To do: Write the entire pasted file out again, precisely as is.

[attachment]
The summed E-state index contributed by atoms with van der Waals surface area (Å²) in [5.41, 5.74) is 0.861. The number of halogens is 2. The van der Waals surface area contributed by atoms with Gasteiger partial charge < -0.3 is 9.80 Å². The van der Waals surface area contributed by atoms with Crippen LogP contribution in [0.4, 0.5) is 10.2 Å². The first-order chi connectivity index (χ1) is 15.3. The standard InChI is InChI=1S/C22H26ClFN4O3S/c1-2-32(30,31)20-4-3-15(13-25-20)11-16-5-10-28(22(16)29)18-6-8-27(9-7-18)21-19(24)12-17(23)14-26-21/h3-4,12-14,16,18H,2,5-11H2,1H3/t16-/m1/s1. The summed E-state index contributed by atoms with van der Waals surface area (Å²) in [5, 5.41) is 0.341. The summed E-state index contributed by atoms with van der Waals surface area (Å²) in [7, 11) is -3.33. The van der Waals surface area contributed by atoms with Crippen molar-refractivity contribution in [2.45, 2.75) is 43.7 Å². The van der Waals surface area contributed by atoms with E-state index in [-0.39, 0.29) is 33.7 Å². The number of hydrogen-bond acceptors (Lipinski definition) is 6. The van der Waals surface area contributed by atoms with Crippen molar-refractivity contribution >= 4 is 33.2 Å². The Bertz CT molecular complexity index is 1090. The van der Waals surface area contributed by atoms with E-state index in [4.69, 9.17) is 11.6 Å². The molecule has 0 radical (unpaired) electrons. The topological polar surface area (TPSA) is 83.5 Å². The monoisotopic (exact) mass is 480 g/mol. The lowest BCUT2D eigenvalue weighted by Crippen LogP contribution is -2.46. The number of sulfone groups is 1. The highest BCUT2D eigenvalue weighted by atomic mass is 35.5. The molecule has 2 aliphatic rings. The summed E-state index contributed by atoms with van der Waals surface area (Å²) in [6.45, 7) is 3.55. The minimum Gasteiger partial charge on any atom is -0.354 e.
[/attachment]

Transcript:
The summed E-state index contributed by atoms with van der Waals surface area (Å²) in [5.41, 5.74) is 0.861. The number of halogens is 2. The van der Waals surface area contributed by atoms with Gasteiger partial charge < -0.3 is 9.80 Å². The van der Waals surface area contributed by atoms with Crippen LogP contribution in [0.4, 0.5) is 10.2 Å². The first-order chi connectivity index (χ1) is 15.3. The standard InChI is InChI=1S/C22H26ClFN4O3S/c1-2-32(30,31)20-4-3-15(13-25-20)11-16-5-10-28(22(16)29)18-6-8-27(9-7-18)21-19(24)12-17(23)14-26-21/h3-4,12-14,16,18H,2,5-11H2,1H3/t16-/m1/s1. The summed E-state index contributed by atoms with van der Waals surface area (Å²) in [5, 5.41) is 0.341. The summed E-state index contributed by atoms with van der Waals surface area (Å²) in [7, 11) is -3.33. The van der Waals surface area contributed by atoms with Crippen molar-refractivity contribution in [2.45, 2.75) is 43.7 Å². The van der Waals surface area contributed by atoms with E-state index in [-0.39, 0.29) is 33.7 Å². The number of hydrogen-bond acceptors (Lipinski definition) is 6. The van der Waals surface area contributed by atoms with Crippen molar-refractivity contribution >= 4 is 33.2 Å². The Bertz CT molecular complexity index is 1090. The van der Waals surface area contributed by atoms with E-state index in [4.69, 9.17) is 11.6 Å². The molecule has 0 radical (unpaired) electrons. The topological polar surface area (TPSA) is 83.5 Å². The monoisotopic (exact) mass is 480 g/mol. The lowest BCUT2D eigenvalue weighted by Crippen LogP contribution is -2.46. The number of sulfone groups is 1. The highest BCUT2D eigenvalue weighted by atomic mass is 35.5. The molecule has 2 aliphatic rings. The summed E-state index contributed by atoms with van der Waals surface area (Å²) in [6.45, 7) is 3.55. The minimum Gasteiger partial charge on any atom is -0.354 e.